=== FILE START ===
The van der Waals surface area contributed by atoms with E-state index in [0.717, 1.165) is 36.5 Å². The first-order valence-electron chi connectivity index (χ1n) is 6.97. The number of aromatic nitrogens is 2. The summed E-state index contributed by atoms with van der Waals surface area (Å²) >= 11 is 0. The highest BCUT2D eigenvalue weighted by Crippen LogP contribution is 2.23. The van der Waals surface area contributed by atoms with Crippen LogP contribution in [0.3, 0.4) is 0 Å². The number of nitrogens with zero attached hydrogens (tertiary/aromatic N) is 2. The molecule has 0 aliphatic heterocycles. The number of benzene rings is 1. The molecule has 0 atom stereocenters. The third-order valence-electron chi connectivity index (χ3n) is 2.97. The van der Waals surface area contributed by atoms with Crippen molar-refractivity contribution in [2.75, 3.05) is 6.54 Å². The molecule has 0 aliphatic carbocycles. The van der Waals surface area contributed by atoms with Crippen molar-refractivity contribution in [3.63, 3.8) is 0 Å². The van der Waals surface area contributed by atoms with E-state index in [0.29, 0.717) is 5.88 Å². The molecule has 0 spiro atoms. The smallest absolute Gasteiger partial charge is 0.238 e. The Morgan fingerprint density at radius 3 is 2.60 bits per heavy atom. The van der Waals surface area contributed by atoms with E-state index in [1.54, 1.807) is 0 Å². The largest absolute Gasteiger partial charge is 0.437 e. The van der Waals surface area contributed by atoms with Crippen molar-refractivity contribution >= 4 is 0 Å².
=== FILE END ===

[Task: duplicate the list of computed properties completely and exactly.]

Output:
The van der Waals surface area contributed by atoms with E-state index in [0.717, 1.165) is 36.5 Å². The first-order valence-electron chi connectivity index (χ1n) is 6.97. The number of aromatic nitrogens is 2. The summed E-state index contributed by atoms with van der Waals surface area (Å²) >= 11 is 0. The highest BCUT2D eigenvalue weighted by Crippen LogP contribution is 2.23. The van der Waals surface area contributed by atoms with Crippen LogP contribution in [0.3, 0.4) is 0 Å². The number of nitrogens with zero attached hydrogens (tertiary/aromatic N) is 2. The molecule has 0 aliphatic heterocycles. The number of benzene rings is 1. The molecule has 0 atom stereocenters. The third-order valence-electron chi connectivity index (χ3n) is 2.97. The van der Waals surface area contributed by atoms with Crippen molar-refractivity contribution in [2.75, 3.05) is 6.54 Å². The molecule has 0 aliphatic carbocycles. The van der Waals surface area contributed by atoms with Crippen molar-refractivity contribution in [3.63, 3.8) is 0 Å². The van der Waals surface area contributed by atoms with E-state index in [0.29, 0.717) is 5.88 Å². The molecule has 0 spiro atoms. The smallest absolute Gasteiger partial charge is 0.238 e. The Morgan fingerprint density at radius 3 is 2.60 bits per heavy atom. The van der Waals surface area contributed by atoms with E-state index in [1.54, 1.807) is 0 Å². The largest absolute Gasteiger partial charge is 0.437 e. The van der Waals surface area contributed by atoms with Crippen molar-refractivity contribution >= 4 is 0 Å².